[ISTANBUL] Spending on humanitarian relief has tripled in the last 10 years but is still too small to meet demand, a top UN official told AFP Tuesday as she called for a fundamental re-think of the aid system.
"We are spending as a world now three times as much on humanitarian relief as we did 10 years ago and it is still not enough. Every appeal is under-subscribed," said Helen Clark, head of the United Nations Development Programme (UNDP).
"That tells you something is fundamentally wrong. And that is why the funders are also looking for new approaches," Ms Clark, one of the leading candidates to succeed Ban Ki-moon as UN secretary general this year, said at the first World Humanitarian Summit in Istanbul.
The former New Zealand premier and leader in global development told AFP the two-day summit "presents the opportunity to do things better".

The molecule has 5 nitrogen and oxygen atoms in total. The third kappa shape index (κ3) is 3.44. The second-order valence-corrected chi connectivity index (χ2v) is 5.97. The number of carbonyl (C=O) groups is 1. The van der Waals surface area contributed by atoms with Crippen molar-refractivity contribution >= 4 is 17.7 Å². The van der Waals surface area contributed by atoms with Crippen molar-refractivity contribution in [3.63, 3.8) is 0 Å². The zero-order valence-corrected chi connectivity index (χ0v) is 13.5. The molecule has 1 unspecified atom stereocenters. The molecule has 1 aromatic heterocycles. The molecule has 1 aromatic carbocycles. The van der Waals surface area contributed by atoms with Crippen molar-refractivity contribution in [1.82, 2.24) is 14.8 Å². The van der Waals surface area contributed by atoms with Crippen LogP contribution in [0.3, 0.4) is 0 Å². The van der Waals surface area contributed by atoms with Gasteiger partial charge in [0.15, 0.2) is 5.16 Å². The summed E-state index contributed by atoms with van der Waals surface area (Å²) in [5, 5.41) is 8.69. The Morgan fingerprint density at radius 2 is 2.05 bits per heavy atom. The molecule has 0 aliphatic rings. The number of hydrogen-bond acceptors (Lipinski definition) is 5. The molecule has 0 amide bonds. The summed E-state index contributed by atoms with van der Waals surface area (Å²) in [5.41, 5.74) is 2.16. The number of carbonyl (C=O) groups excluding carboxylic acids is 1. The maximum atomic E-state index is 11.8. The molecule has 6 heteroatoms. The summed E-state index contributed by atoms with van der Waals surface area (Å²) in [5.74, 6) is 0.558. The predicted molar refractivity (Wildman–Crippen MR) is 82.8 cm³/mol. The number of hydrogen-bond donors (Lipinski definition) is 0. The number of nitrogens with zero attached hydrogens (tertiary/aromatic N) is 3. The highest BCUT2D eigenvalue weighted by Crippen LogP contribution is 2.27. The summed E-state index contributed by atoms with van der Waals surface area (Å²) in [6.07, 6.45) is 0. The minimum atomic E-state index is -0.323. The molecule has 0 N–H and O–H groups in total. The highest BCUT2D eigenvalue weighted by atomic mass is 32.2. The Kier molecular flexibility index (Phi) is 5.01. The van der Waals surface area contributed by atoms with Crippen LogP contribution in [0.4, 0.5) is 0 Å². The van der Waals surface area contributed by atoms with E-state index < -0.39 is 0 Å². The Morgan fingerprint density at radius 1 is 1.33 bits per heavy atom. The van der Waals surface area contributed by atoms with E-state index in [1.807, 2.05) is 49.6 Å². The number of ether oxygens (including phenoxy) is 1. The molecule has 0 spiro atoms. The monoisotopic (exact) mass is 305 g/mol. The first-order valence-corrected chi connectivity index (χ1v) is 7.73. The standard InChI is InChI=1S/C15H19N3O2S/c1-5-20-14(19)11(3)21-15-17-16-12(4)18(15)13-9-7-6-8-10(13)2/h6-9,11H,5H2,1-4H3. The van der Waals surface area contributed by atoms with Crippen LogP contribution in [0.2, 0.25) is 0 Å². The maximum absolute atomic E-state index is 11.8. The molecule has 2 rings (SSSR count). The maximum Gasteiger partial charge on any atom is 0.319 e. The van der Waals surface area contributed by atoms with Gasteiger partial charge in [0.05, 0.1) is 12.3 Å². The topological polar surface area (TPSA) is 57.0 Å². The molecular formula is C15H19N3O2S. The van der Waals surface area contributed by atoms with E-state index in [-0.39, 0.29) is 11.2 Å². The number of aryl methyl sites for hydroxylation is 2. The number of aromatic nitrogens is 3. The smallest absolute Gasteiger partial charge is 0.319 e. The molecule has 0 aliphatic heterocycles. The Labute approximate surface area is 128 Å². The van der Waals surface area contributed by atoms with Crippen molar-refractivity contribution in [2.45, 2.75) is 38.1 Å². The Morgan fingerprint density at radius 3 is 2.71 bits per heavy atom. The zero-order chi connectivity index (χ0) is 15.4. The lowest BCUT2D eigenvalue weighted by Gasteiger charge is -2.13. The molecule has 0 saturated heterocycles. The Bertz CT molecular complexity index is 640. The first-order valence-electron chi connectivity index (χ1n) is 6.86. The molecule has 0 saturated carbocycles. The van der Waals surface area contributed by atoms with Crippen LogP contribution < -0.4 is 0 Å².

"It's got people thinking: could we have more sustainable approaches, even with a profound crisis like Syria?" she said.
UN and non-governmental humanitarian agencies have repeatedly called for concrete action on stepping up aid, particularly in and around Syria and Iraq, where war has forced millions to flee their homes in recent years.
Emphasising that relief aid in case of conflicts and natural disasters was always going to be needed, Ms Clark said that preventing crises from erupting in the first place was crucial.
She said helping to sustain an existing community with basic services "costs a fraction" of the amount paid once people have become refugees or displaced people.
"I think the time has come to be realistic and to get the most value from the dollars spent on development," she said.